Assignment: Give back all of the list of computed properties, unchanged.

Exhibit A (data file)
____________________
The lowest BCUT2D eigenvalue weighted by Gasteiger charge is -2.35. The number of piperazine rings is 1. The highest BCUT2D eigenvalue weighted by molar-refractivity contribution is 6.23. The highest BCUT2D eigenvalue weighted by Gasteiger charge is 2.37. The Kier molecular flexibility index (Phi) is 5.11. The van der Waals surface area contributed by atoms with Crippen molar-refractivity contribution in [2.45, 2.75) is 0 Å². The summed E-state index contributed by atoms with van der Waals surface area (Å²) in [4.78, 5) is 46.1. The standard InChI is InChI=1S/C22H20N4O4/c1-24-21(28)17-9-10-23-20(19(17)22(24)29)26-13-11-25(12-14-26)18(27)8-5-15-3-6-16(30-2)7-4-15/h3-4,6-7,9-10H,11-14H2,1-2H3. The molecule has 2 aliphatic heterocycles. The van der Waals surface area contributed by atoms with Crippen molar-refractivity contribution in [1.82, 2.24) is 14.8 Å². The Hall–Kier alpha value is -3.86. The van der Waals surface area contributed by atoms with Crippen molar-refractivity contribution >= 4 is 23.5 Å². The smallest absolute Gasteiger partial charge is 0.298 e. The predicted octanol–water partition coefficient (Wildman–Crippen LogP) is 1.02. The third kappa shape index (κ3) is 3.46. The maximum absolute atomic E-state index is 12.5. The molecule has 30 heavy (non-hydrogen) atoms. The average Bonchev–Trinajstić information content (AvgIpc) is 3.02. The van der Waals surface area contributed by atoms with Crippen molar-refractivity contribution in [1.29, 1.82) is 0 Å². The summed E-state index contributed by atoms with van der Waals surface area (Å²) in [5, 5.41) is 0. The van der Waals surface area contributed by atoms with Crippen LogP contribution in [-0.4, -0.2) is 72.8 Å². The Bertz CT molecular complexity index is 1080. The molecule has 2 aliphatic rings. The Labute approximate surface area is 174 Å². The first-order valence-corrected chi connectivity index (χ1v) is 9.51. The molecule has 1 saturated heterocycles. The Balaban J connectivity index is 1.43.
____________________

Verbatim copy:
The lowest BCUT2D eigenvalue weighted by Gasteiger charge is -2.35. The number of piperazine rings is 1. The highest BCUT2D eigenvalue weighted by molar-refractivity contribution is 6.23. The highest BCUT2D eigenvalue weighted by Gasteiger charge is 2.37. The Kier molecular flexibility index (Phi) is 5.11. The van der Waals surface area contributed by atoms with Crippen molar-refractivity contribution in [2.45, 2.75) is 0 Å². The summed E-state index contributed by atoms with van der Waals surface area (Å²) in [4.78, 5) is 46.1. The standard InChI is InChI=1S/C22H20N4O4/c1-24-21(28)17-9-10-23-20(19(17)22(24)29)26-13-11-25(12-14-26)18(27)8-5-15-3-6-16(30-2)7-4-15/h3-4,6-7,9-10H,11-14H2,1-2H3. The molecule has 2 aliphatic heterocycles. The van der Waals surface area contributed by atoms with Crippen molar-refractivity contribution in [1.82, 2.24) is 14.8 Å². The Hall–Kier alpha value is -3.86. The van der Waals surface area contributed by atoms with Crippen molar-refractivity contribution >= 4 is 23.5 Å². The smallest absolute Gasteiger partial charge is 0.298 e. The predicted octanol–water partition coefficient (Wildman–Crippen LogP) is 1.02. The third kappa shape index (κ3) is 3.46. The maximum absolute atomic E-state index is 12.5. The molecule has 30 heavy (non-hydrogen) atoms. The average Bonchev–Trinajstić information content (AvgIpc) is 3.02. The van der Waals surface area contributed by atoms with Crippen molar-refractivity contribution in [1.29, 1.82) is 0 Å². The summed E-state index contributed by atoms with van der Waals surface area (Å²) in [5, 5.41) is 0. The van der Waals surface area contributed by atoms with Crippen LogP contribution in [-0.4, -0.2) is 72.8 Å². The Bertz CT molecular complexity index is 1080. The molecule has 2 aliphatic rings. The Labute approximate surface area is 174 Å². The first-order valence-corrected chi connectivity index (χ1v) is 9.51. The molecule has 1 saturated heterocycles. The Balaban J connectivity index is 1.43.